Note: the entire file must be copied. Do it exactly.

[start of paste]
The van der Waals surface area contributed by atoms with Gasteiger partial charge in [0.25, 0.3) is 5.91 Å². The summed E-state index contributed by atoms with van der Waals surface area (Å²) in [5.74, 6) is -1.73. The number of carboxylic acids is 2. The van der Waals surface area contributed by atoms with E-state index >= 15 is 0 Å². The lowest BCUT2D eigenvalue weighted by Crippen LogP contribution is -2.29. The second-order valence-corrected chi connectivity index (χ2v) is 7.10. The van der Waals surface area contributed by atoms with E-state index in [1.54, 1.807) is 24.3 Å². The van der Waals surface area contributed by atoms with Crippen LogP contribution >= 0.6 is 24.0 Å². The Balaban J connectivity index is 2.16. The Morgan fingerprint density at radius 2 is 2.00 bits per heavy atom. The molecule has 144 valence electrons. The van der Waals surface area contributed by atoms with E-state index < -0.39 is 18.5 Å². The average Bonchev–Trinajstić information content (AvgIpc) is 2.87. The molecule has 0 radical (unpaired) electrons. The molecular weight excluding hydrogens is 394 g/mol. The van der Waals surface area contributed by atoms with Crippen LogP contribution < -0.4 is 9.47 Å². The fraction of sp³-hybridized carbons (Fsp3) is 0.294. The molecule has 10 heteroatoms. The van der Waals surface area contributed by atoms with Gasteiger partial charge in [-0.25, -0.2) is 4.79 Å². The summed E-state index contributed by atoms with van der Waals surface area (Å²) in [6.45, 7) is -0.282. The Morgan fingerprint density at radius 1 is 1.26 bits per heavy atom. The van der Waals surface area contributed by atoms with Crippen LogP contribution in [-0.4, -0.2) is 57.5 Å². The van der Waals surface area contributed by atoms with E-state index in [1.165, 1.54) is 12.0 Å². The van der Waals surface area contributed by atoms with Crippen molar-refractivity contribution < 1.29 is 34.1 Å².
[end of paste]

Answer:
The van der Waals surface area contributed by atoms with Gasteiger partial charge in [0.25, 0.3) is 5.91 Å². The summed E-state index contributed by atoms with van der Waals surface area (Å²) in [5.74, 6) is -1.73. The number of carboxylic acids is 2. The van der Waals surface area contributed by atoms with E-state index >= 15 is 0 Å². The lowest BCUT2D eigenvalue weighted by Crippen LogP contribution is -2.29. The second-order valence-corrected chi connectivity index (χ2v) is 7.10. The van der Waals surface area contributed by atoms with E-state index in [1.54, 1.807) is 24.3 Å². The van der Waals surface area contributed by atoms with Crippen LogP contribution >= 0.6 is 24.0 Å². The Balaban J connectivity index is 2.16. The Morgan fingerprint density at radius 2 is 2.00 bits per heavy atom. The molecule has 144 valence electrons. The van der Waals surface area contributed by atoms with E-state index < -0.39 is 18.5 Å². The average Bonchev–Trinajstić information content (AvgIpc) is 2.87. The molecule has 0 radical (unpaired) electrons. The molecular weight excluding hydrogens is 394 g/mol. The van der Waals surface area contributed by atoms with Crippen LogP contribution < -0.4 is 9.47 Å². The fraction of sp³-hybridized carbons (Fsp3) is 0.294. The molecule has 10 heteroatoms. The van der Waals surface area contributed by atoms with Gasteiger partial charge in [-0.25, -0.2) is 4.79 Å². The summed E-state index contributed by atoms with van der Waals surface area (Å²) in [6.45, 7) is -0.282. The Morgan fingerprint density at radius 1 is 1.26 bits per heavy atom. The van der Waals surface area contributed by atoms with Crippen LogP contribution in [-0.4, -0.2) is 57.5 Å². The van der Waals surface area contributed by atoms with E-state index in [1.165, 1.54) is 12.0 Å². The van der Waals surface area contributed by atoms with Crippen molar-refractivity contribution < 1.29 is 34.1 Å².